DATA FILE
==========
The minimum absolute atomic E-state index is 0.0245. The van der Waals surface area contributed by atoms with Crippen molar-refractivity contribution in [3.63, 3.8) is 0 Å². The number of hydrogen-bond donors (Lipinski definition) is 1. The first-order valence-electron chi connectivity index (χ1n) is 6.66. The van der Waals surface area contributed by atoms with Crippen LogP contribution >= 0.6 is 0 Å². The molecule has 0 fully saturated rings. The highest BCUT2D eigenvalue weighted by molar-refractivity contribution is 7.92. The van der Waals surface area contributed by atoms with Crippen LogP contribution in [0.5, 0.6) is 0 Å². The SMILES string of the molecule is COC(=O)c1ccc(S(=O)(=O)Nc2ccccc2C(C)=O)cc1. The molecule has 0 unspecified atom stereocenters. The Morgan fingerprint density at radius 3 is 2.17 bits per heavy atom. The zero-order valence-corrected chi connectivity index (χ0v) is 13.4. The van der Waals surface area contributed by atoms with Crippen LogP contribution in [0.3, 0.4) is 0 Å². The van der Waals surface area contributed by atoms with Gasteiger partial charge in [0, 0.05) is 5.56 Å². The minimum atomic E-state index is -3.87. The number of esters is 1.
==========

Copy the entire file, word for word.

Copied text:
The minimum absolute atomic E-state index is 0.0245. The van der Waals surface area contributed by atoms with Crippen molar-refractivity contribution in [3.63, 3.8) is 0 Å². The number of hydrogen-bond donors (Lipinski definition) is 1. The first-order valence-electron chi connectivity index (χ1n) is 6.66. The van der Waals surface area contributed by atoms with Crippen LogP contribution >= 0.6 is 0 Å². The molecule has 0 fully saturated rings. The highest BCUT2D eigenvalue weighted by molar-refractivity contribution is 7.92. The van der Waals surface area contributed by atoms with Crippen LogP contribution in [0.5, 0.6) is 0 Å². The SMILES string of the molecule is COC(=O)c1ccc(S(=O)(=O)Nc2ccccc2C(C)=O)cc1. The molecule has 0 unspecified atom stereocenters. The Morgan fingerprint density at radius 3 is 2.17 bits per heavy atom. The zero-order valence-corrected chi connectivity index (χ0v) is 13.4. The van der Waals surface area contributed by atoms with Crippen LogP contribution in [0.3, 0.4) is 0 Å². The van der Waals surface area contributed by atoms with Gasteiger partial charge in [0, 0.05) is 5.56 Å². The minimum atomic E-state index is -3.87. The number of esters is 1.